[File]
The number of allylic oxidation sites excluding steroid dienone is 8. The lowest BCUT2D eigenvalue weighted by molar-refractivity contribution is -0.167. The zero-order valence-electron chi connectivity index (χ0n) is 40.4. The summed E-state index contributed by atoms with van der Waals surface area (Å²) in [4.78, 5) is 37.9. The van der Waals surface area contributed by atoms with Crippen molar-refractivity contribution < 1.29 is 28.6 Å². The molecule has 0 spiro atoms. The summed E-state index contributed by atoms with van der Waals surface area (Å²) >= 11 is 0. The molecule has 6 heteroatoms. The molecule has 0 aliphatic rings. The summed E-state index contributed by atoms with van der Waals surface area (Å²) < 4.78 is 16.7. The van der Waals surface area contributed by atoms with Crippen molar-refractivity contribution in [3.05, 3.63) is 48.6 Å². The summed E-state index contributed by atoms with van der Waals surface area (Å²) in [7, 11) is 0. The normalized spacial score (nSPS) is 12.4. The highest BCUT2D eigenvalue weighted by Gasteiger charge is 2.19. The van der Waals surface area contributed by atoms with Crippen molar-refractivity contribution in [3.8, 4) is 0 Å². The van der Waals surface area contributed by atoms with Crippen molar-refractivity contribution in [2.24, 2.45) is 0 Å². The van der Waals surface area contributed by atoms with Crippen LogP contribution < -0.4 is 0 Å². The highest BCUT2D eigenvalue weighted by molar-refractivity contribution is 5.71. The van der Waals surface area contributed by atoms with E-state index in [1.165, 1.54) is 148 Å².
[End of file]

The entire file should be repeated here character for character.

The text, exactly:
The number of allylic oxidation sites excluding steroid dienone is 8. The lowest BCUT2D eigenvalue weighted by molar-refractivity contribution is -0.167. The zero-order valence-electron chi connectivity index (χ0n) is 40.4. The summed E-state index contributed by atoms with van der Waals surface area (Å²) in [4.78, 5) is 37.9. The van der Waals surface area contributed by atoms with Crippen molar-refractivity contribution < 1.29 is 28.6 Å². The molecule has 0 spiro atoms. The summed E-state index contributed by atoms with van der Waals surface area (Å²) >= 11 is 0. The molecule has 6 heteroatoms. The molecule has 0 aliphatic rings. The summed E-state index contributed by atoms with van der Waals surface area (Å²) < 4.78 is 16.7. The van der Waals surface area contributed by atoms with Crippen molar-refractivity contribution in [3.05, 3.63) is 48.6 Å². The summed E-state index contributed by atoms with van der Waals surface area (Å²) in [7, 11) is 0. The normalized spacial score (nSPS) is 12.4. The highest BCUT2D eigenvalue weighted by Gasteiger charge is 2.19. The van der Waals surface area contributed by atoms with Crippen molar-refractivity contribution in [3.8, 4) is 0 Å². The van der Waals surface area contributed by atoms with Crippen molar-refractivity contribution in [2.24, 2.45) is 0 Å². The van der Waals surface area contributed by atoms with Crippen LogP contribution < -0.4 is 0 Å². The highest BCUT2D eigenvalue weighted by molar-refractivity contribution is 5.71. The van der Waals surface area contributed by atoms with E-state index in [1.165, 1.54) is 148 Å².